Topic ID #39013 - posted 12/12/2017 11:35 AM

Peru- Wari Archaeology Field School 2018


The Huari Empire (ca. 600—1000 A.D.) is undoubtedly one of the most complex, enigmatic, and important civilizations of the ancient world. As the earliest, most expansive, and powerful empires known to prehistory, Huari emerged in an arid, highland Andean region of Peru called Ayacucho, an area that had not previously experienced high cultural development, nor had the benefit of an immense population, great wealth or abundant natural resources. Given these challenges, how did Huari become the first–and the largest–civilization of the New World? The answer may be found in the sprawling, unexplored ruins of Wari, its eponymous capital city.

  • Course Dates: June 16-July 15, 2018
  • Enrollment Status: OPEN
  • Total Cost: $3,500
  • Course Type: Field Archaeology
  • Instructors: Dr. Jose A. Ochamtoma, Dr. Marta Cabrera,  Dr. Nene Lozada, Dr. Danielle Kurin

Participants will stay at a house rented by the project that will have common rooms and clean, but rustic and basic facilities. Conditions are provincial, and participants share accommodations. There is running water, but we do not guarantee that it will be plentiful, potable, or hot. Rolling blackouts may also occur. Beds are provided but students are responsible for linens and are encouraged to bring sleeping bags. Lastly, the project maintains a communal kitchen and dining area with a stove, coffee maker, mini-fridge, and other essentials like pots & pans, and dishes & flatware.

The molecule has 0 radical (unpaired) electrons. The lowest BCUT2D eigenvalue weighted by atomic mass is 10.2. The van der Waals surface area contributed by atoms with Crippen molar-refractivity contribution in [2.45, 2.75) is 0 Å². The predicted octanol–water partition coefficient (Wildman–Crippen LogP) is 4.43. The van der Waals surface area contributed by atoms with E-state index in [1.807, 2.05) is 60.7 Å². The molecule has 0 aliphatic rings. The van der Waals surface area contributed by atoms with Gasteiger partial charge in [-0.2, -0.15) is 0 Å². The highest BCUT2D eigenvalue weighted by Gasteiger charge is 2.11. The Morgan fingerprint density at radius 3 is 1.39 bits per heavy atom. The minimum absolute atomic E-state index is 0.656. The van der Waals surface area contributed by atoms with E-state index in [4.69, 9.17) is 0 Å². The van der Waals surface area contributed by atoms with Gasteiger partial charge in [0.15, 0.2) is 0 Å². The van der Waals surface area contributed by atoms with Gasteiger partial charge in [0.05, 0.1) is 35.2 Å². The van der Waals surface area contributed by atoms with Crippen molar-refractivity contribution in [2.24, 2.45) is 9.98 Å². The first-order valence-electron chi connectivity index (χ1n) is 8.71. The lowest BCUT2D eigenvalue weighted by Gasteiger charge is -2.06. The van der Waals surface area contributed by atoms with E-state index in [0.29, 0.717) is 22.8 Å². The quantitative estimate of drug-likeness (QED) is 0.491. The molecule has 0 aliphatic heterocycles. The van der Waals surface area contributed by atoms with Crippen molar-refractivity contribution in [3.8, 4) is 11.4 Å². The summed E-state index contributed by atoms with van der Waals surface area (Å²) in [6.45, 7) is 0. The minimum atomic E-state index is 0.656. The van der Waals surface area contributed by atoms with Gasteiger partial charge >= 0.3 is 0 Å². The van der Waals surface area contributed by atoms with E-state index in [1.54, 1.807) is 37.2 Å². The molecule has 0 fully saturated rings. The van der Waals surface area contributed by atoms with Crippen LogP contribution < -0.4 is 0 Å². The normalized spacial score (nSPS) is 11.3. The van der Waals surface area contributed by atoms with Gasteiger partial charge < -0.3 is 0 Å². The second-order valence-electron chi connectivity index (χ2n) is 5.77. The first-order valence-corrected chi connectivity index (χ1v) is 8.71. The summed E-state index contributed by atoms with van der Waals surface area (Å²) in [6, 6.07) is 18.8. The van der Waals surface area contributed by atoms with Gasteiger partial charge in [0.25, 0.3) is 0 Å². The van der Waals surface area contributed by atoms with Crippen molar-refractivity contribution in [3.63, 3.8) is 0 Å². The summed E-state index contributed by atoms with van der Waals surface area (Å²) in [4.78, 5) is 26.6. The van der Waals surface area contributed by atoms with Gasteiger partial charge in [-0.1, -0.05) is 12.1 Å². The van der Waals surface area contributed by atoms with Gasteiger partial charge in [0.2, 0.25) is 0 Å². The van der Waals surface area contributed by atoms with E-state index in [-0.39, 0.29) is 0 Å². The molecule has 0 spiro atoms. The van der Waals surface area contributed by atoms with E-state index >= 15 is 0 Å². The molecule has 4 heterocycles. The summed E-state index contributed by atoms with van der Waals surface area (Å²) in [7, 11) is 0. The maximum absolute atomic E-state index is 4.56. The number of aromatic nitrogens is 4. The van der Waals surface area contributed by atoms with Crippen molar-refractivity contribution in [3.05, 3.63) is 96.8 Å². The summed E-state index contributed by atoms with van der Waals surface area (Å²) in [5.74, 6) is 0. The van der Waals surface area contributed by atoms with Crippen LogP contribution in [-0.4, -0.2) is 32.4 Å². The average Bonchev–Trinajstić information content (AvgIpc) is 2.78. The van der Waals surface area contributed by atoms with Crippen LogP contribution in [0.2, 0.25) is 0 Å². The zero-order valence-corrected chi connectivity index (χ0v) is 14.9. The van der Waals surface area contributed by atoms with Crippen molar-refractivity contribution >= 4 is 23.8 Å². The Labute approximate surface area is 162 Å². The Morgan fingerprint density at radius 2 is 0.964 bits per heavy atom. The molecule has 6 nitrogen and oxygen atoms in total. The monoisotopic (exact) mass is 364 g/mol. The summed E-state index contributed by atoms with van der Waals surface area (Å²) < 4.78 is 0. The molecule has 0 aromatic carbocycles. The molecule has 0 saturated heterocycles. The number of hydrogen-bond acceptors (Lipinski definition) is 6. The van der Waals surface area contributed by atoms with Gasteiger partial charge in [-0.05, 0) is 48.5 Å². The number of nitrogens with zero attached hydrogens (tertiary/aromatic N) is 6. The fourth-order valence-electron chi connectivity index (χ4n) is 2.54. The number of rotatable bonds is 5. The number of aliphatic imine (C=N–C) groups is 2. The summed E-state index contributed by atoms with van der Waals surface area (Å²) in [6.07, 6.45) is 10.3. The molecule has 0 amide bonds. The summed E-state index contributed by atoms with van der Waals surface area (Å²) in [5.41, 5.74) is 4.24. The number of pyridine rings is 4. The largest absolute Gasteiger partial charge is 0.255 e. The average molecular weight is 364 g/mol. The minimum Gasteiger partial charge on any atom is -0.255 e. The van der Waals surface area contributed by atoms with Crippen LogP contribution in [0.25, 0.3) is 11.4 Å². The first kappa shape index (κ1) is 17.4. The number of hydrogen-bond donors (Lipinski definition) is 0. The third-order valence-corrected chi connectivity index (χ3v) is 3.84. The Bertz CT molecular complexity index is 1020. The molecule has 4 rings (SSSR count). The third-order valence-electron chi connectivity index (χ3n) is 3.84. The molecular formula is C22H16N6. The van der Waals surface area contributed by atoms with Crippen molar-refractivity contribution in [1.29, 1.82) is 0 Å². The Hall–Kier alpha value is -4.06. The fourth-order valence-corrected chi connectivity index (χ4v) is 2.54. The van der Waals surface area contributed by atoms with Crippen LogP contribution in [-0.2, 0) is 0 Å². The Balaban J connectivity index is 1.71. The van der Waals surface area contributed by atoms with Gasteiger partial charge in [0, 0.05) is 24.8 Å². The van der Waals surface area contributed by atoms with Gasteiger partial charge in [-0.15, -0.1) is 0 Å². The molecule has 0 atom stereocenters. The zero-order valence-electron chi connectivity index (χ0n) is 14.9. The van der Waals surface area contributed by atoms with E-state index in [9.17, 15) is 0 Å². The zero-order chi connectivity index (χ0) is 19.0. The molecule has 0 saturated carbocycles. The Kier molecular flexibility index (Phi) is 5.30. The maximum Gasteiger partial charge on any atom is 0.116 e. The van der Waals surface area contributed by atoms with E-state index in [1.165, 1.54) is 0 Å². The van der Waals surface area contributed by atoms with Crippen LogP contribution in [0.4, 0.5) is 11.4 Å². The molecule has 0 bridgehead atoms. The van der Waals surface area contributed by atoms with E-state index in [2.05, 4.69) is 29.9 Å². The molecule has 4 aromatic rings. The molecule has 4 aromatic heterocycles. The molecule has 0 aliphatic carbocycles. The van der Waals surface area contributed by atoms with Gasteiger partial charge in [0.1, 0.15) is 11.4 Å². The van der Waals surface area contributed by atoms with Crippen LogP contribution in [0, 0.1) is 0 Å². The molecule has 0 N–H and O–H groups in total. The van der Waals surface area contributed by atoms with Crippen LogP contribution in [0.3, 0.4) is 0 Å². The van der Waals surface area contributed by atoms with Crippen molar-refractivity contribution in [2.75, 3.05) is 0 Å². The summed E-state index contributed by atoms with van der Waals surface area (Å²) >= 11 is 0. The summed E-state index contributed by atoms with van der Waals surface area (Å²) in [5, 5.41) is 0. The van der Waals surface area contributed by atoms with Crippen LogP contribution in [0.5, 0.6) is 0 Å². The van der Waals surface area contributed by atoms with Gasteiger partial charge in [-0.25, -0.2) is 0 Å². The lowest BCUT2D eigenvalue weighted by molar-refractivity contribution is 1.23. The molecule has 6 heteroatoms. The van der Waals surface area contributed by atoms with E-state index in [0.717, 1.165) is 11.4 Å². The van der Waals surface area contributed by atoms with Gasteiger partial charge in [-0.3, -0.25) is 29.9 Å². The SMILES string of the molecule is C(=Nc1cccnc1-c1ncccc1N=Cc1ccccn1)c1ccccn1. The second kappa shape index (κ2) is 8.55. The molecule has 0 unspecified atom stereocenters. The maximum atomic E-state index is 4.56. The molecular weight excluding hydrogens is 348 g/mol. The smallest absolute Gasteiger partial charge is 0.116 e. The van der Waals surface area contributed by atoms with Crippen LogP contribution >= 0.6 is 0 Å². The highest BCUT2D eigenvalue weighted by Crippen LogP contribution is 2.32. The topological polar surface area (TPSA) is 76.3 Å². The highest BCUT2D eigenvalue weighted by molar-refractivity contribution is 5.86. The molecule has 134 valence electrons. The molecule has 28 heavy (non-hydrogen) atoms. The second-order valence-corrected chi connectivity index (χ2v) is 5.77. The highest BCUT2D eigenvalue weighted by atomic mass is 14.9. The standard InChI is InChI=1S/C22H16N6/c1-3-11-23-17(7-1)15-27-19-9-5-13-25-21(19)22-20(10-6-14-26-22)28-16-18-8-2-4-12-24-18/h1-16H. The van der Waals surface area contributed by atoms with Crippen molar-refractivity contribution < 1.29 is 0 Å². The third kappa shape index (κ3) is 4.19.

With respect to diet, the project provides plenty of nutritious but basic breakfast and lunch offerings in the tradition of local highland Andean (Quechua) cuisine.

ACADEMIC CREDIT UNITS & TRANSCRIPTS Credit Units: Attending students will be awarded 8 semester credit units (equivalent to 12 quarter credit units) through our academic partner, Connecticut College. Connecticut College is a private, highly ranked liberal arts institution with a deep commitment to undergraduate education. Students will receive a letter grade for attending this field school (see grading assessment and matrix). This field school provides a minimum of 160 direct instructional hours. Students are encouraged to discuss the transferability of credit units with faculty and registrars at their home institutions prior to attending this field school. 

For further information visit project page:


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